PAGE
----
Acidity: A naturally occurring component of every wine; the level of perceived sharpness; a key element to a wine’s longevity; a leading determinant of balance.
Alcohol: The end product of fermentation; technically ethyl alcohol resulting from the interaction of natural grape sugars and yeast; generally, above 12.5 percent in dry table wines.
Alsace: A highly regarded wine region in eastern France renowned for dry and sweet wines made from Riesling, Gewurztraminer, Pinot Blanc, Pinot Gris, and others.
Amarone: A succulent higher-alcohol red wine hailing from the Veneto region in northern Italy; made primarily from Corvina grapes dried on racks before pressing.
AOC: Appellation d’Origine Controlee, a French term for a denominated, governed wine region such as Margaux or Nuits-St.-Georges.
Aroma: A scent that is a component of the bouquet or nose; i.e. cherry is an aromatic component of a fruity bouquet.
AVA: American Viticultural Area; a denominated American wine region approved by the Bureau of Alcohol, Tobacco, and Firearms.
Bacchus: The Roman god of wine, known as Dionysus in ancient Greece; a hybrid white grape from Germany.
Balance: The level of harmony between acidity, tannins, fruit, oak, and other elements in a wine; a perceived quality that is more individual than scientific.
Barrel Fermented: A process by which wine (usually white) is fermented in oak barrels rather than in stainless steel tanks; a richer, creamier, oakier style of wine.
Barrique: French for ‘barrel,’ generally a barrel of 225 liters.
Beaujolais: A juicy, flavorful red wine made from Gamay grapes grown in the region of the same name.
Beaujolais Nouveau: The first Beaujolais wine of the harvest; its annual release date is the third Thursday in November.
Blanc de Blancs: The name for Champagne made entirely from Chardonnay grapes.
Blanc de Noirs: The name for Champagne made entirely from red grapes, either Pinot Noir or Pinot Meunier, or both.
Blend: The process whereby two or more grape varieties are combined after separate fermentation; common blends include Cotes de Rhone and red and white Bordeaux.
Blush: A wine made from red grapes but which appears pink or salmon in color because the grape skins were removed from the fermenting juice before more color could be imparted; more commonly referred to as rose.
Bodega: Spanish for winery; literally the ‘room where barrels are stored.’
Body: The impression of weight on one’s palate; light, medium, and full are common body qualifiers.
Bordeaux: A city on the Garonne River in southwest France; a large wine-producing region with more than a dozen subregions; a red wine made mostly from Cabernet Sauvignon, Merlot, and Cabernet Franc; a white wine made from Sauvignon Blanc and Semillon.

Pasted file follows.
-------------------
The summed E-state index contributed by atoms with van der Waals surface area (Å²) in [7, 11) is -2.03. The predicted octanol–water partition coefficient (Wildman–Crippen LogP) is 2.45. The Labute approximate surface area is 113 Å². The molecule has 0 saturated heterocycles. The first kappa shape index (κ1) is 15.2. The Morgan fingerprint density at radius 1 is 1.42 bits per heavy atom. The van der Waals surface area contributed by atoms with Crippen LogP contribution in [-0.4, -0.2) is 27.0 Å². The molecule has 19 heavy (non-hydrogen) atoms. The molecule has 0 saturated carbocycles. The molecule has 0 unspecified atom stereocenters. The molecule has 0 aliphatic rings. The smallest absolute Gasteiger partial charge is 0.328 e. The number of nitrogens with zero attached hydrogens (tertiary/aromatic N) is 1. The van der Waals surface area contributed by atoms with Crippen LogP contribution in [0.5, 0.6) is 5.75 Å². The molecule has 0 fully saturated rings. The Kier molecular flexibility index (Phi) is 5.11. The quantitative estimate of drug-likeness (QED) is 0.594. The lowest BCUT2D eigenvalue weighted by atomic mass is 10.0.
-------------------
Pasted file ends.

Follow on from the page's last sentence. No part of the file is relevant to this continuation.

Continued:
Botrytis Cinerea: A beneficial mold that causes grapes to shrivel and sugars to concentrate, resulting in sweet, unctuous wines; common botrytis wines include Sauternes, Tokay, and German beerenauslese.
Bouquet: The sum of a wine’s aromas; how a wine smells as a whole; a key determinant of quality.
Breathe: The process of letting a wine open up via the introduction of air
Brix: A scale used to measure the level of sugar in unfermented grapes. Multiplying brix by 0.55 will yield a wine’s future alcohol level.
Brut: A French term used to describe the driest Champagnes.
Burgundy: A prominent French wine region stretching from Chablis in the north to Lyons in the south; Pinot Noir is the grape for red Burgundy, Chardonnay for white.
Cabernet Franc: A red grape common to Bordeaux; characteristics include an herbal, leafy flavor and a soft, fleshy texture.
Cabernet Sauvignon: A powerful, tannic red grape of noble heritage; the base grape for many red Bordeaux and most of the best red wines from California, Washington, Chile, and South Africa; capable of aging for decades.
Cap: Grape solids like pits, skins, and stems that rise to the top of a tank during fermentation; what gives red wines color, tannins and weight.
Cava: Spanish for ‘cellar,’ but also a Spanish sparkling wine made in the traditional Champagne style from Xarello, Macabeo, and Parellada grapes.
Chablis: A town and wine region east of Paris known for steely, minerally Chardonnay.
Champagne: A denominated region northeast of Paris in which Chardonnay, Pinot Noir, and Pinot Meunier grapes are made into sparkling wine.
Chaptalization: The process of adding sugar to fermenting grapes in order to increase alcohol.
Chardonnay: Arguably the best and most widely planted white wine grape in the world.
Chateau: French for ‘castle;’ an estate with its own vineyards.
Chenin Blanc: A white grape common in the Loire Valley of France.
Chianti: A scenic, hilly section of Tuscany known for fruity red wines made mostly from Sangiovese grapes.
Claret: An English name for red Bordeaux.
Clos: Pronounced ‘Cloh,’ this French word once applied only to vineyards surrounded by walls.
Color: A key determinant of a wine’s age and quality; white wines grow darker in color as they age while red wines turn brownish orange.
Cooperative: A winery owned jointly by multiple grape growers.
Corked: A wine with musty, mushroomy aromas and flavors resulting from a cork tainted by TCA (trichloroanisol).
Crianza: A Spanish term for a red wine that has been aged in oak barrels for at least one year.
Cru: A French term for ranking a wine is inherent quality, i.e. cru bourgeois, cru classe, premier cru, and grand cru.
Decant: The process of transferring wine from a bottle to another holding vessel. The purpose is generally to aerate a young wine or to separate an older wine from any sediment.